Marwencol is such an incredible documentary. It's the story of Mark Hogancamp, a 40-something-ish regular dude who was randomly attacked outside of a bar by a gang of guys. They beat him up so bad that he was in a coma and almost died. When he recovered, he not only had to re-learn how to do everything, his memory was completely gone. So he had no idea who he was and what he had done in his life before the attack. It's really sad and strange to see this gentle lost soul try to figure out who he was by going through old photos and journals. It turns out he was a pretty decent illustrator. But that skill is now gone. What Mark has not lost is his imagination. And it's through his imagination that he creates Marwencol, a doll world in which all of the action figures represent people in his life. It evolves into a kind of therapy that helps him process and heal. Mark also embarks on a vast and prolific photodocumentary of Marwencol, but he does all of this for his own enjoyment and personal satisfaction. He's not trying to make art, but his photographs are eventually discovered. I found Mark's story so sad, but fascinating and uplifting. His obsession with the details of Marwencol is impressive and also kind of hilarious. If you are inspired by Mark, you can go to the Marwencol site and donate to the local craft store where he buys all of his supplies.
Hit So Hard is so awesome and inspiring. You must see it. It's also on Netflix 'Watch Instantly' (as are the docs in this blog series). It's about Patty Schemel, who is most widely known as the drummer for Courtney Love's band, Hole. In the doc, Patty tells the story of her life. Patty threw herself completely into drumming at a young age and kept at it despite the difficulties female drummers faced, even in the 1990's. It's fascinating to hear Patty's stories of her early success with Hole, her collaborations and friendship with Kurt Cobain, and her struggles with coming out and addiction. Patty is so instantly likable - she's immensely talented but also funny, authentic, and down-to-earth. It's truly shocking to hear how close to the edge addiction takes her. But fortunately she makes it out alive with her talent and spirit in tact, and quite a story to tell. Hit So Hard is a 2011 American documentary film directed by P. David Ebersole.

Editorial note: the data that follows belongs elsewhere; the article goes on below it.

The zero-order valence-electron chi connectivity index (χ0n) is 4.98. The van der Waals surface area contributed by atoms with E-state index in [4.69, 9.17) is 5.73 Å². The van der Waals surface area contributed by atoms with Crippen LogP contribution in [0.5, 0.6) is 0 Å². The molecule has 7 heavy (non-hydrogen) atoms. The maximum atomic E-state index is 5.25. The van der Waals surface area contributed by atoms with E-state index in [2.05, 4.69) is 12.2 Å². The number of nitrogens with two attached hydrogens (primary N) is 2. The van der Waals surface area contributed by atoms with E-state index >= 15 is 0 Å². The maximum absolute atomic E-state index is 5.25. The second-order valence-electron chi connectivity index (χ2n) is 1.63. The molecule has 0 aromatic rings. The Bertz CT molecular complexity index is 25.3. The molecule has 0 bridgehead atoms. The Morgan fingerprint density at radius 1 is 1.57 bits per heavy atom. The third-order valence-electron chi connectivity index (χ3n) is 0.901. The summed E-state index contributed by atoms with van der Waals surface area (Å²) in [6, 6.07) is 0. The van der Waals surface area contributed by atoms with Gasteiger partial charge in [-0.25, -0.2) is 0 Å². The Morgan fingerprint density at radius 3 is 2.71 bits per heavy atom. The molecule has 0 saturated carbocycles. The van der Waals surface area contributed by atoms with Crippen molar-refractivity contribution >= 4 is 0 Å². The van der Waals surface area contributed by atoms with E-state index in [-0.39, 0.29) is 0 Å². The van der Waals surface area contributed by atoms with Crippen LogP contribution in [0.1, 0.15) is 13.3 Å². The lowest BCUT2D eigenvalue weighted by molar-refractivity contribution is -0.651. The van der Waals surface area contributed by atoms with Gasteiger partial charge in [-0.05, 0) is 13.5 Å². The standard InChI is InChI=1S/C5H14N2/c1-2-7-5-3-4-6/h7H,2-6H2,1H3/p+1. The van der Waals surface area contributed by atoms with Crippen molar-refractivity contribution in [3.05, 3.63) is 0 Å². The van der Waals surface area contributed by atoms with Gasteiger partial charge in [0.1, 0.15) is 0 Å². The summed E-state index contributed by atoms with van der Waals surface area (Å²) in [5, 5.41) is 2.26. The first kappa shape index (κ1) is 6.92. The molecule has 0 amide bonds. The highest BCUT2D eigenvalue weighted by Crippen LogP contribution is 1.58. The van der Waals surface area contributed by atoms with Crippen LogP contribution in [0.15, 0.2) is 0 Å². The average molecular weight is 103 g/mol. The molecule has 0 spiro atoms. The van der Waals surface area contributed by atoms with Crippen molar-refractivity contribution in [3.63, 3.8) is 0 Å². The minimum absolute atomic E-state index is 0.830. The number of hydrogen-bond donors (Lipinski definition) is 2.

Oh-my-garsh! I love this documentary! It's on Netflix 'Watch Instantly' so you should definitely check it out. And it's not about killing flies either - so, I don't know why they gave it that title. It's about Shopsins restaurant in NYC and follows the daily work and musings of eccentric owner and head cook, Kenny Shopsin. I love it because it makes me feel like I'm in NYC. I also love watching and listening to Kenny work. His kitchen is old, run-down, and held together with all kinds of oddball homespun fixes. It's a refreshing break from the HGTV-ified universe where everyone has to have the latest, greatest, top-of-the-line oven in order to steam a vegetable. It's fascinating to watch Kenny cook. He's sloppy looking and just looks like he's slopping all these random ingredients together while he talks non-stop about random subjects. But anyone lucky enough to sit at one of his tables knows that this low-tech, sloppy dude is a culinary genius and creator of over 100 dishes on the menu, all of which he makes completely from scratch. I Like Killing Flies, made in 2004, was produced, directed, filmed, and edited by Matt Mahurin.
IT'S BEANS! Actually it's homemade baked bean casserole. I made it in the crock pot. I know it's not traditional St. Patrick's Day fare, but it's hearty, delicious, and also very economical - so I feel it embodies the Irish spirit. It's just navy beans, a meaty beef bone, onion, dry mustard, honey, vinegar, and tomato juice. Let me know if you want the recipe! ☺
The kitchen table is not where we eat. It's where I do my drawing, so it's always covered in art supplies, reference material, and stacks of various projects. This random arrangement of ruler, circles template, and magazine cutout caught the eye...